The microbus design was actually created by Ben Pon, a Dutch importer of VW Beetles, according to Motor Biscuit website. He designed the bus in 1947 after a visit to the Volkswagen plant where he saw a flatbed parts-hauler that was made from a Type 1 chassis.

It took a few years for the company to roll out the new vehicle but eventually the first VW Type 2 bus went into production in 1950.  That year, VW made just 9,500 buses, which sold quickly. At the time two versions were offered: the Kombi, with side windows and removable middle and rear seats, and the window-lacking Commercial, essentially the first known panel van.

The VW bus was promoted for work and play but VW stopped short of calling it a bus or a van, instead using the term “station wagon” in marketing for better mass appeal.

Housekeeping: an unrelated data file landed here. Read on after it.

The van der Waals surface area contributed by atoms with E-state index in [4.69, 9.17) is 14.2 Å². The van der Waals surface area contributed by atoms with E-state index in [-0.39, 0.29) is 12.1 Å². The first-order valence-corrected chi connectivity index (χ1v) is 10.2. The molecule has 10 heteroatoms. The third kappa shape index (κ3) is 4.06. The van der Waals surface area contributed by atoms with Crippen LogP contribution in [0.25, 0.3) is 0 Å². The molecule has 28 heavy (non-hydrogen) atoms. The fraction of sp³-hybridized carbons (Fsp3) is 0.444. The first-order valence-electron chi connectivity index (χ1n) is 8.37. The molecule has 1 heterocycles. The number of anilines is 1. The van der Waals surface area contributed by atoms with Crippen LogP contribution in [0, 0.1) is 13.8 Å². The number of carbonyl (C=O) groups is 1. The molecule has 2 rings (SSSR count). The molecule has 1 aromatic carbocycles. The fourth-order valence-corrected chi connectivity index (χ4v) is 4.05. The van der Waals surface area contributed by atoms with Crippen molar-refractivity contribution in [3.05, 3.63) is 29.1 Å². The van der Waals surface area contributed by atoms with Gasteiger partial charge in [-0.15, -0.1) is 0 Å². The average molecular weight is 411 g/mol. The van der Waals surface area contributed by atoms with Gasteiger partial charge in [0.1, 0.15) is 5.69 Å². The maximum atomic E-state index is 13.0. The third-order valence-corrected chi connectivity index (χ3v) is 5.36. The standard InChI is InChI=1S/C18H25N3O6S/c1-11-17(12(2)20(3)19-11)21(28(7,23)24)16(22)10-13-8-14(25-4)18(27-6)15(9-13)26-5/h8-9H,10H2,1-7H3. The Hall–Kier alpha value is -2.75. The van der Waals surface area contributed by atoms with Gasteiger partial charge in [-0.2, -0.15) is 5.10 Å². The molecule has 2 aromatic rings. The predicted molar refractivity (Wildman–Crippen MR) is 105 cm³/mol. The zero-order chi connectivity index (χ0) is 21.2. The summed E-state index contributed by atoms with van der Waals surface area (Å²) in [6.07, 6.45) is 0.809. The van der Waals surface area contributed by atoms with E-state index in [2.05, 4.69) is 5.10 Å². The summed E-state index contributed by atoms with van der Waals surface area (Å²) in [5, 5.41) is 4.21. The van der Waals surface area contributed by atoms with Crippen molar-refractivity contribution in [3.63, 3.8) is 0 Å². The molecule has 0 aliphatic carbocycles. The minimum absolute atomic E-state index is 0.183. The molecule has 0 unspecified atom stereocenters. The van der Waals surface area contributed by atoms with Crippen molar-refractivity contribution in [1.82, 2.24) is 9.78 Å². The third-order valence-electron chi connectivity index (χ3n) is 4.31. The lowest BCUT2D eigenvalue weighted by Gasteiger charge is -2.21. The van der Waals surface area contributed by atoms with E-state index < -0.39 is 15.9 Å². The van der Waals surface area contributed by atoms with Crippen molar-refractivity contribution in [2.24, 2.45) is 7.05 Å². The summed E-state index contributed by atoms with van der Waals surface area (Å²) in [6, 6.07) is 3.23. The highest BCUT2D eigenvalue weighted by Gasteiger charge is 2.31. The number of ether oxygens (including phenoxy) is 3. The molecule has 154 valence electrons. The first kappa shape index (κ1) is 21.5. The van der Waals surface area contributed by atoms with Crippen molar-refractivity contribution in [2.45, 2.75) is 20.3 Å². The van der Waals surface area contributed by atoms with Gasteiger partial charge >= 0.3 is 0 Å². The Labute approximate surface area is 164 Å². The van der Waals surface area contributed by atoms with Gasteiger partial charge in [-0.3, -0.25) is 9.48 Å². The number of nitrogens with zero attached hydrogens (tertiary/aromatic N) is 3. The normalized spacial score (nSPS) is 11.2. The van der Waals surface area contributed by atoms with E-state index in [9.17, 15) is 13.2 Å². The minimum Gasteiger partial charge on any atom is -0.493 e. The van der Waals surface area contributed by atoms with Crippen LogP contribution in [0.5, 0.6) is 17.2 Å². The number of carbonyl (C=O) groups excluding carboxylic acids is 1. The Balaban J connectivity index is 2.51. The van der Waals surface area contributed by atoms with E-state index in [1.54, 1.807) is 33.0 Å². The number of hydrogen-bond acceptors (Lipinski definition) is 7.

Consumers loved that the little VW bus could move kids and cargo, employees and camping gear. They also loved that it was easy to operate and maintain, providing a cost-effective alternative to the ever-popular station wagon.

VW ID.BUZZ Front Detail

People soon started customizing the vans into “campers” with beds and sinks. WV took note of the customizing craze and teamed up with Westfalia, a German company known for building carts and wagons, to make camper conversion kits. The first VW Westfalia campers were exported to the United States in 1956.

As the revolution of the 1960s progressed, the VW bus was being used to transport people to rallies, polling stations and protests – so much so that by the end of the decade it became known as the “hippie van.”